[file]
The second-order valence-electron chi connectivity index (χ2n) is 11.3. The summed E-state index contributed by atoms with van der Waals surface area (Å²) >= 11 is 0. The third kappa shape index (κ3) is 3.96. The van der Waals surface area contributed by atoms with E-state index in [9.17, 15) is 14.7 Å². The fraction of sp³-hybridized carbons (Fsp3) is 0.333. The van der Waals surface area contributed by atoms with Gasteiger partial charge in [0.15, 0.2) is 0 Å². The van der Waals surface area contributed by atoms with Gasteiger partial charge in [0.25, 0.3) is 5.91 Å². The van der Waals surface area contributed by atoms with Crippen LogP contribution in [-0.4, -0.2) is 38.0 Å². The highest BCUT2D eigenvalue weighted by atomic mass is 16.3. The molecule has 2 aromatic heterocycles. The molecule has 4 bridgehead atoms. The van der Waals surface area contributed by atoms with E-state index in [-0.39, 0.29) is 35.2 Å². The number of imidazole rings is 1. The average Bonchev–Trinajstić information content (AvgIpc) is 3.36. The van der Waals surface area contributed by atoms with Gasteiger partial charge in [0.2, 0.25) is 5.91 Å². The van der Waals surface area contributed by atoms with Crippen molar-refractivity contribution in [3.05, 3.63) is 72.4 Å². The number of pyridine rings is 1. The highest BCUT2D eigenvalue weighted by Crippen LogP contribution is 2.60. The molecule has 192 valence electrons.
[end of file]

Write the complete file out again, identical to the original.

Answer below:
The second-order valence-electron chi connectivity index (χ2n) is 11.3. The summed E-state index contributed by atoms with van der Waals surface area (Å²) >= 11 is 0. The third kappa shape index (κ3) is 3.96. The van der Waals surface area contributed by atoms with E-state index in [9.17, 15) is 14.7 Å². The fraction of sp³-hybridized carbons (Fsp3) is 0.333. The van der Waals surface area contributed by atoms with Gasteiger partial charge in [0.15, 0.2) is 0 Å². The van der Waals surface area contributed by atoms with Gasteiger partial charge in [0.25, 0.3) is 5.91 Å². The van der Waals surface area contributed by atoms with Crippen LogP contribution in [-0.4, -0.2) is 38.0 Å². The highest BCUT2D eigenvalue weighted by atomic mass is 16.3. The molecule has 2 aromatic heterocycles. The molecule has 4 bridgehead atoms. The van der Waals surface area contributed by atoms with E-state index in [-0.39, 0.29) is 35.2 Å². The number of imidazole rings is 1. The average Bonchev–Trinajstić information content (AvgIpc) is 3.36. The van der Waals surface area contributed by atoms with Gasteiger partial charge in [0.2, 0.25) is 5.91 Å². The van der Waals surface area contributed by atoms with Crippen molar-refractivity contribution in [3.05, 3.63) is 72.4 Å². The number of pyridine rings is 1. The highest BCUT2D eigenvalue weighted by Crippen LogP contribution is 2.60. The molecule has 192 valence electrons.